Educational research is behind each and every decision we make here at Doodle. This is because we believe that by having a sound understanding of how children learn, we can create motivating, engaging and effective learning programmes.
One of many areas of research we investigated when developing our programmes was learning styles. Below, we take the three learning styles (visual, auditory and kinaesthetic) and explain how Doodle supports them in order to accommodate all learners.
To support visual learners, DoodleMaths represents concepts with pictures wherever possible. For example, your child may be asked to choose the pie that shows one half, rather than choosing the fraction written using numerals, or your child may be asked to build a number using rods and cubes.
In explanations, we also make use of pictures to show worked examples and even use different colours to draw attention to important vocabulary and facts. Children can always look back at these explanations when answering a question.
If your device has a text-to-speech function, then auditory learners can have the questions, explanations and hints read out to them.
To keep learners engaged, we try and keep all our text short and snappy. If your child is stuck, every question provides a hint that they can listen to. As mentioned previously, they can always hear the question or explanation again.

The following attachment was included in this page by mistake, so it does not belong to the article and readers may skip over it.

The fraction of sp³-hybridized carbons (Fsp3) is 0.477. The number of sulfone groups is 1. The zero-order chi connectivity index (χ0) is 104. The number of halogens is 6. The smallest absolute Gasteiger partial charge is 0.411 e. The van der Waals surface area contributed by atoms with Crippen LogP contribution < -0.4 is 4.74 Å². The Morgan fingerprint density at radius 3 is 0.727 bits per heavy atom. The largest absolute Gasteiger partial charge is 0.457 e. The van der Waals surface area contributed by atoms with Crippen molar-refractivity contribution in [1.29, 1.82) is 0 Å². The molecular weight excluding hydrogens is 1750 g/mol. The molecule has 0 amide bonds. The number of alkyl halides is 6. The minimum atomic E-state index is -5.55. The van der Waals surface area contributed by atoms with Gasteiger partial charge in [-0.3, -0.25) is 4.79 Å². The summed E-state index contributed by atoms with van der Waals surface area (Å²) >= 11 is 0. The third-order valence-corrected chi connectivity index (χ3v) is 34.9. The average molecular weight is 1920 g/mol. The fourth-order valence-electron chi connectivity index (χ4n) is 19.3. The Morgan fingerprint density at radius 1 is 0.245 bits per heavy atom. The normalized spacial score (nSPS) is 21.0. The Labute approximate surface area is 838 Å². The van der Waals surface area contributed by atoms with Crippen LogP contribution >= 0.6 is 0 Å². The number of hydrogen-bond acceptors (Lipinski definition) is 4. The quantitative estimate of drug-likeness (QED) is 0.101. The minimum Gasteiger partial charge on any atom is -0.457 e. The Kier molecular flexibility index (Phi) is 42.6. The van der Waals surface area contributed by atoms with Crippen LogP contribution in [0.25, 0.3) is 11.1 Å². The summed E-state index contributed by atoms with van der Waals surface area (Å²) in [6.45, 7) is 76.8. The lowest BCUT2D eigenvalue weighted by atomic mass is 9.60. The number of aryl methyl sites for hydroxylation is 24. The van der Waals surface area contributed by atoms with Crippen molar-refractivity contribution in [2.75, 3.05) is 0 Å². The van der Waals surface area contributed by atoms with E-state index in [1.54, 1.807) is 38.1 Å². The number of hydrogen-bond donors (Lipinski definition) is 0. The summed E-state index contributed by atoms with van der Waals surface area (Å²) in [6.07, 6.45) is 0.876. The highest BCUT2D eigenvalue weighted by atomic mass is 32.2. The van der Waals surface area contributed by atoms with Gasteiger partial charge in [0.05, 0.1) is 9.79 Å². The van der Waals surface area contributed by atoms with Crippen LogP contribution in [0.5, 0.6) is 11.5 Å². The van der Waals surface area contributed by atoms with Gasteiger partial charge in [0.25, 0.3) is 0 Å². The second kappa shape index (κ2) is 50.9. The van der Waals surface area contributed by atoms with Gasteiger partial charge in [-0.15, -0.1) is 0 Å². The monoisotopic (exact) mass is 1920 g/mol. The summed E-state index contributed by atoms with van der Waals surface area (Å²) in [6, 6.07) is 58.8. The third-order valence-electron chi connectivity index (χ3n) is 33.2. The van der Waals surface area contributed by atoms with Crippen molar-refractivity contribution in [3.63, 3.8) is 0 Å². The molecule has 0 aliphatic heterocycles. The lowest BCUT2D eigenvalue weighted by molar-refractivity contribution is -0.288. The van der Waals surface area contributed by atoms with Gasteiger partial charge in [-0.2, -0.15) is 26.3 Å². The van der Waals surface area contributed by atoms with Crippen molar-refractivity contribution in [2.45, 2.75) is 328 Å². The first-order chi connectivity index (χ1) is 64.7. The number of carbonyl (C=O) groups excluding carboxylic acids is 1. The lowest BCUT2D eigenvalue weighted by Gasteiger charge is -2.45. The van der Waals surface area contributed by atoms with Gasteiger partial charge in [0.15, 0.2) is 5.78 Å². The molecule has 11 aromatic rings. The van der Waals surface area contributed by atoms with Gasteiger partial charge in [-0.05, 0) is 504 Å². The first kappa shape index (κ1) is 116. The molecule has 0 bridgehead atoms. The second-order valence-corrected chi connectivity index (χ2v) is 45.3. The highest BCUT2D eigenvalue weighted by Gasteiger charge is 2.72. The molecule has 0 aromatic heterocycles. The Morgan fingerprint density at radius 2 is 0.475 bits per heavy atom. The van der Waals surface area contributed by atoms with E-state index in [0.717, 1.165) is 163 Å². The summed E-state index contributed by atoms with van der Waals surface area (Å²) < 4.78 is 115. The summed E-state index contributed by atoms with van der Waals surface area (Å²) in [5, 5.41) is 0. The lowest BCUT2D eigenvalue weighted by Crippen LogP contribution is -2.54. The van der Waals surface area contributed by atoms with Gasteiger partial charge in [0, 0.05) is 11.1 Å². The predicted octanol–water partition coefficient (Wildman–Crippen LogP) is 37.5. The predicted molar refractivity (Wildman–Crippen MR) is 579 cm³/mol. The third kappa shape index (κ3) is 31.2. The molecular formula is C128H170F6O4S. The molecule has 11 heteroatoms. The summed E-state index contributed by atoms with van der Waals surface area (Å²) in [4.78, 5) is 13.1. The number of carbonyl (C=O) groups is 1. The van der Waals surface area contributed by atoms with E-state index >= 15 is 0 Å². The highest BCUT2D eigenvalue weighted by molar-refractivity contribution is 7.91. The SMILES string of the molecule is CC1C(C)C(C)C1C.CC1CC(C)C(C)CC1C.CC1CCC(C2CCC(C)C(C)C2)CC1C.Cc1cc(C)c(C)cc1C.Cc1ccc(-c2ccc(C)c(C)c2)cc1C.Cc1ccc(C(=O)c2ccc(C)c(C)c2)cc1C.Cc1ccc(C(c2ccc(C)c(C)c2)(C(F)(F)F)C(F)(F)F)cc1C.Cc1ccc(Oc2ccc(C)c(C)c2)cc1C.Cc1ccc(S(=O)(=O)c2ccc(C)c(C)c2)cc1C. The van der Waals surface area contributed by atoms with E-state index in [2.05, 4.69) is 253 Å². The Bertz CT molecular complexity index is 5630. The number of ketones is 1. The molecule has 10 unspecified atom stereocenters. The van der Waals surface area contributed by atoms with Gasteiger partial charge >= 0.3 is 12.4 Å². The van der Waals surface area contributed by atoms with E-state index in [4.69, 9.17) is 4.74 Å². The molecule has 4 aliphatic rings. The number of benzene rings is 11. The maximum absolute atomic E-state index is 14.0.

Additionally, if your child asks for support with a tricky question, this provides an ideal opportunity to discuss it with them as you deem appropriate – perfect for auditory learners!
We use many inductive question styles in DoodleMaths. For example, questions that ask children to sort, order and link. These engage children and involve them straight away making them perfect choices for kinaesthetic learners.
As these questions aim to teach, it also means that we can keep our explanations short – kinaesthetic learners don’t like listening or reading large amounts!
As well as making use of inductive question styles, we also include a variety of questions that are ‘hands-on’ and involve movement. For example, younger children might be asked to move apples from a tree into the basket, whereas older children might be asked to move and rotate a protractor in order to measure an angle.